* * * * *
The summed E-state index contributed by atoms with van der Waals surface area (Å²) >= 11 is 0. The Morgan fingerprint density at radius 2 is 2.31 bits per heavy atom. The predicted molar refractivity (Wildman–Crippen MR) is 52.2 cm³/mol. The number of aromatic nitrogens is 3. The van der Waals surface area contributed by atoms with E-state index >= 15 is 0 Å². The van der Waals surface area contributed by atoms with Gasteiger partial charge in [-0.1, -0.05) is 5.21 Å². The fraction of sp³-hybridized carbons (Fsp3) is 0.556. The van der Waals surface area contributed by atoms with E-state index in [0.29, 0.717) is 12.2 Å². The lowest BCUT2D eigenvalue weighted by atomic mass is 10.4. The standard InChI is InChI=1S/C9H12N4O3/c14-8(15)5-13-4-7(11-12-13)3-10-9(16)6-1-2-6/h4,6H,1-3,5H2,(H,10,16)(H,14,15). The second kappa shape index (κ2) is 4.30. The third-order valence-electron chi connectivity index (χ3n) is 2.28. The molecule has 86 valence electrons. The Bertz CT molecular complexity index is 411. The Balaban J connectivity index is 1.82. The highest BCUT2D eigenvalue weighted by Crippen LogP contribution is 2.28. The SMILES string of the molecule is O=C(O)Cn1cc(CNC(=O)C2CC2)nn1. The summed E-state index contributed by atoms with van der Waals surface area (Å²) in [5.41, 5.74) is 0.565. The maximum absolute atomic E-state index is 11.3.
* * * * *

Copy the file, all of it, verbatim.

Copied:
The summed E-state index contributed by atoms with van der Waals surface area (Å²) >= 11 is 0. The Morgan fingerprint density at radius 2 is 2.31 bits per heavy atom. The predicted molar refractivity (Wildman–Crippen MR) is 52.2 cm³/mol. The number of aromatic nitrogens is 3. The van der Waals surface area contributed by atoms with E-state index >= 15 is 0 Å². The van der Waals surface area contributed by atoms with Gasteiger partial charge in [-0.1, -0.05) is 5.21 Å². The fraction of sp³-hybridized carbons (Fsp3) is 0.556. The van der Waals surface area contributed by atoms with E-state index in [0.29, 0.717) is 12.2 Å². The lowest BCUT2D eigenvalue weighted by atomic mass is 10.4. The standard InChI is InChI=1S/C9H12N4O3/c14-8(15)5-13-4-7(11-12-13)3-10-9(16)6-1-2-6/h4,6H,1-3,5H2,(H,10,16)(H,14,15). The second kappa shape index (κ2) is 4.30. The third-order valence-electron chi connectivity index (χ3n) is 2.28. The molecule has 86 valence electrons. The Bertz CT molecular complexity index is 411. The Balaban J connectivity index is 1.82. The highest BCUT2D eigenvalue weighted by Crippen LogP contribution is 2.28. The SMILES string of the molecule is O=C(O)Cn1cc(CNC(=O)C2CC2)nn1. The summed E-state index contributed by atoms with van der Waals surface area (Å²) in [5.41, 5.74) is 0.565. The maximum absolute atomic E-state index is 11.3.